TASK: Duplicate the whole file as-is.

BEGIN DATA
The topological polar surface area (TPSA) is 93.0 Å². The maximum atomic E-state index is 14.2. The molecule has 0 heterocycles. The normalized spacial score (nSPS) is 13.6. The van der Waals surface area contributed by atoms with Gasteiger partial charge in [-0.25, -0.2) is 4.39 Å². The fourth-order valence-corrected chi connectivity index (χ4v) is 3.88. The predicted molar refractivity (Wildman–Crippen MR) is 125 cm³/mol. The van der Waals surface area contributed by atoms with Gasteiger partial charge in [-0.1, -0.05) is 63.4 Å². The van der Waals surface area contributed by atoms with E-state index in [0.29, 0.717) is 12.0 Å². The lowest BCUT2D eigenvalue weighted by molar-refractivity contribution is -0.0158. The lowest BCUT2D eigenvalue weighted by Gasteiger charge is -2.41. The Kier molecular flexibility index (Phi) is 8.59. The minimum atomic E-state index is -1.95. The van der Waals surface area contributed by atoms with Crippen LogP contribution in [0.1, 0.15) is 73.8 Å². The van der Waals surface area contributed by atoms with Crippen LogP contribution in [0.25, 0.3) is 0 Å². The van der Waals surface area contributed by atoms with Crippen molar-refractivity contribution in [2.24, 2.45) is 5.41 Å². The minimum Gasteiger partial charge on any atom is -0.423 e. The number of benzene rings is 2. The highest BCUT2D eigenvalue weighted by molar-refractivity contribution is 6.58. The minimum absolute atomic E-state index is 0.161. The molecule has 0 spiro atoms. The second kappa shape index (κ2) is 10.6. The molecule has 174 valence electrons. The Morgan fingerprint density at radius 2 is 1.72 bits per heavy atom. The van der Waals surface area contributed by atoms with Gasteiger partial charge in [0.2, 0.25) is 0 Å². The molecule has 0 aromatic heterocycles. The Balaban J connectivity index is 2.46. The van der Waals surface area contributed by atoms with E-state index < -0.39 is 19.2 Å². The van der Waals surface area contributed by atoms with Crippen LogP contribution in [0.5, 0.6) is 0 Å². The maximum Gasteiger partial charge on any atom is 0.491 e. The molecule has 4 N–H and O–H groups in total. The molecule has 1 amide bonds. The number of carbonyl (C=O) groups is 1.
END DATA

The topological polar surface area (TPSA) is 93.0 Å². The maximum atomic E-state index is 14.2. The molecule has 0 heterocycles. The normalized spacial score (nSPS) is 13.6. The van der Waals surface area contributed by atoms with Gasteiger partial charge in [-0.25, -0.2) is 4.39 Å². The fourth-order valence-corrected chi connectivity index (χ4v) is 3.88. The predicted molar refractivity (Wildman–Crippen MR) is 125 cm³/mol. The van der Waals surface area contributed by atoms with Gasteiger partial charge in [-0.1, -0.05) is 63.4 Å². The van der Waals surface area contributed by atoms with E-state index in [0.29, 0.717) is 12.0 Å². The lowest BCUT2D eigenvalue weighted by molar-refractivity contribution is -0.0158. The lowest BCUT2D eigenvalue weighted by Gasteiger charge is -2.41. The Kier molecular flexibility index (Phi) is 8.59. The minimum atomic E-state index is -1.95. The van der Waals surface area contributed by atoms with Crippen LogP contribution in [0.1, 0.15) is 73.8 Å². The van der Waals surface area contributed by atoms with Crippen LogP contribution in [0.25, 0.3) is 0 Å². The van der Waals surface area contributed by atoms with Crippen molar-refractivity contribution in [2.24, 2.45) is 5.41 Å². The minimum Gasteiger partial charge on any atom is -0.423 e. The number of benzene rings is 2. The highest BCUT2D eigenvalue weighted by molar-refractivity contribution is 6.58. The minimum absolute atomic E-state index is 0.161. The molecule has 0 spiro atoms. The second kappa shape index (κ2) is 10.6. The molecule has 174 valence electrons. The Morgan fingerprint density at radius 2 is 1.72 bits per heavy atom. The van der Waals surface area contributed by atoms with Gasteiger partial charge in [0.2, 0.25) is 0 Å². The molecule has 0 aromatic heterocycles. The Balaban J connectivity index is 2.46. The van der Waals surface area contributed by atoms with E-state index < -0.39 is 19.2 Å². The van der Waals surface area contributed by atoms with Crippen LogP contribution in [0.5, 0.6) is 0 Å². The maximum Gasteiger partial charge on any atom is 0.491 e. The molecule has 4 N–H and O–H groups in total. The molecule has 1 amide bonds. The number of carbonyl (C=O) groups is 1.